Second Glance

June 21, 2013

If I haven't posted anything for a while, it's usually a "good" sign, because I'm busy with other projects. Over the last weeks, I wrote some articles for the German Embassy in D.C. and helped creating the new issue of the "FFD Rundbrief", the official publication of the German Foreign Services partner organization. I'm in the middle of preparing a presentation for a documentary project on Sunday, and I'm working on a proposal for a 60+ copies fine art book project. In addition, after Addison-Wesley has ceased to exit in Germany (the book publisher that I've been connected to for over 20 years), I'm in the planning stages of the 8th edition of the Handbuch der Java-Programmierung with my new publisher O'Reilly.

Anyway, here is a little story that I'd like to share with you. 

A year ago I sent four pictures to the Washington Post Magazine, for their weekly column "Second Glance". Second Glance is a kind of before-after puzzler where the reader is supposed to find 12 differences between the original and the altered versions of a photograph. Since I have never heard anything from these guys, I had totally forgotten my submission long ago.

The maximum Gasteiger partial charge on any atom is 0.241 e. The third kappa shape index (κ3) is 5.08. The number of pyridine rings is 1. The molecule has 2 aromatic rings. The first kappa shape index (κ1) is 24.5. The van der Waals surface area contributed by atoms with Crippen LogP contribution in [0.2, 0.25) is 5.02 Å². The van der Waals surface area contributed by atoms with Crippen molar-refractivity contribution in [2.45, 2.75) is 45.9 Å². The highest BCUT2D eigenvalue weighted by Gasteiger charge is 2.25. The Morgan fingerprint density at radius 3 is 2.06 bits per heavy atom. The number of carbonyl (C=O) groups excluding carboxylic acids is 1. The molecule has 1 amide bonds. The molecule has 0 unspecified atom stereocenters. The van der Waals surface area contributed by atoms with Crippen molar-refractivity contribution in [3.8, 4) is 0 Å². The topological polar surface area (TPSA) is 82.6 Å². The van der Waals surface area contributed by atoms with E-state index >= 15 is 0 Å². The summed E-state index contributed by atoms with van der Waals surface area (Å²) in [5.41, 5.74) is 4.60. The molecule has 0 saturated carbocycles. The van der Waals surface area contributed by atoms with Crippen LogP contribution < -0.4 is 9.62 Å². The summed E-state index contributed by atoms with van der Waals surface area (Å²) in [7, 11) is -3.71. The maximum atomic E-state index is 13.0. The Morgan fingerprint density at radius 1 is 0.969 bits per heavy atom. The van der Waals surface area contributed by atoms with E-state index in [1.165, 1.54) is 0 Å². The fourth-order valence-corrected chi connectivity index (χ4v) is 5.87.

However, during a random Google search last week, I was totally surprised to find that one of my pictures had been used by the Washington Post:

Washington D.C.: Georgetown, from Roosevelt Island

Believe it or not, but this pitoresque view of Georgetown University, taken from Roosevelt Island, actually made it into the March, 31st, edition of the Washington Post Magazine (the link is here)! Isn't that cool?

I don't treat it too serious, but I can now safely claim that my pictures have appeared in X, Y, Z and - you guess it - in the Washington Post Magazine!

My wildest dreams have become true ;-)

Try to spot the differences yourself, they have labeled the degree of difficulty as "extreme". The topmost picture is my original (from which they've cropped quite a bit), and the second is the altered version. Picture number three shows the differences between both and is the puzzler's resolution, so don't look at it too early.

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